Are the daily newspapers of Chicago and elsewhere missing a good bet, or aren’t they?


Rude awakening

Good Sunday morning, and here’s a nice item with which to start your week.  It’s by a returning Iraq vet from a blogger named Austin Bay via one self-named Instapundit, and do not expect to read it or anything like it in your morning Chi Trib.  (I haven’t checked, so sure am I; but if it is there, I will push a bean down Ontario Street for a block with my nose):

After my return from Iraq I received phone calls and emails from military friends as they either came back to the US on leave or finished their tours and re-deployed “Stateside.” The typical phone call went like this: “I’m back. It’s great to be home. What’s up? How are you doing?” Then, the conversation quickly moved on to: “What’s with the press and Iraq?” The press usually meant television. On tv Iraq looked like it was going to Hell in a handbasket of flame and brutality; however, the images of carnage didn’t square with the troops’ experience.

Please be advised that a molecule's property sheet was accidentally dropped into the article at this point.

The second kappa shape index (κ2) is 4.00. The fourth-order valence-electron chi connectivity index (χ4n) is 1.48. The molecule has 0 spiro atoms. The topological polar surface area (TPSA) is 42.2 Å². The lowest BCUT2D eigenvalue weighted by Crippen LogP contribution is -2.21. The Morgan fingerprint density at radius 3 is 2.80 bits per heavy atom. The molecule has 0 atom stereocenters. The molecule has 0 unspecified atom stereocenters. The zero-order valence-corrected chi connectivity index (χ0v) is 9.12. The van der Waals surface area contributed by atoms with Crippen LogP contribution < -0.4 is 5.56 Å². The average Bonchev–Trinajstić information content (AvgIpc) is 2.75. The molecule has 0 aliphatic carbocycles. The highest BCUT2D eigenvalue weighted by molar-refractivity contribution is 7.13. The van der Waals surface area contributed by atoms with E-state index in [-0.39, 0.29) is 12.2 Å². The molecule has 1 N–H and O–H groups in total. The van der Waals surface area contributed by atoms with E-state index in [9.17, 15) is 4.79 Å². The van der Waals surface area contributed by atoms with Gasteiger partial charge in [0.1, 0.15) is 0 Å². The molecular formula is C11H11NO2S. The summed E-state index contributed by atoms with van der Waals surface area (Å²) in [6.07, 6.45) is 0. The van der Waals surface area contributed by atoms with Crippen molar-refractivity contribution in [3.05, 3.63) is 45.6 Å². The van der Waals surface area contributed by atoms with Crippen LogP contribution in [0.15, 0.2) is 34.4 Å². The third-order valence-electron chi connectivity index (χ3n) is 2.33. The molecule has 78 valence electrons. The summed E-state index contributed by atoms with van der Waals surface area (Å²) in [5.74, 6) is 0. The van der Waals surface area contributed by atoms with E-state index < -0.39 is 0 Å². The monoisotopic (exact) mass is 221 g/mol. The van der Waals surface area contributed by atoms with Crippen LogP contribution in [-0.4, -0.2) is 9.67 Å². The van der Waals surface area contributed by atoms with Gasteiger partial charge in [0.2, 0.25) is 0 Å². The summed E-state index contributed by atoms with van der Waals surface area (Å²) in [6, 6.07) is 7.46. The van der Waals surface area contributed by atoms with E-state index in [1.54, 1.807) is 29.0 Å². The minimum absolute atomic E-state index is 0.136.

Yes, Virginia, you can’t always believe what you read and hear and see on a screen.



Go here for Nancy J. Thorner’s 11/15/05 letter to Daily Herald, "Iraq shows progress despite naysayers,” that begins:

The constitutional election held on Oct. 17 in Iraq was an unbelievable historic event, even though many in the major print media seemed to have difficulty giving the Bush administration credit for the successful Iraqi election. Out of a country of 25 million people . . . 9 million voted in a move that will undoubtedly nudge Iraq toward creating a type of democracy that will be appropriate to their background and culture.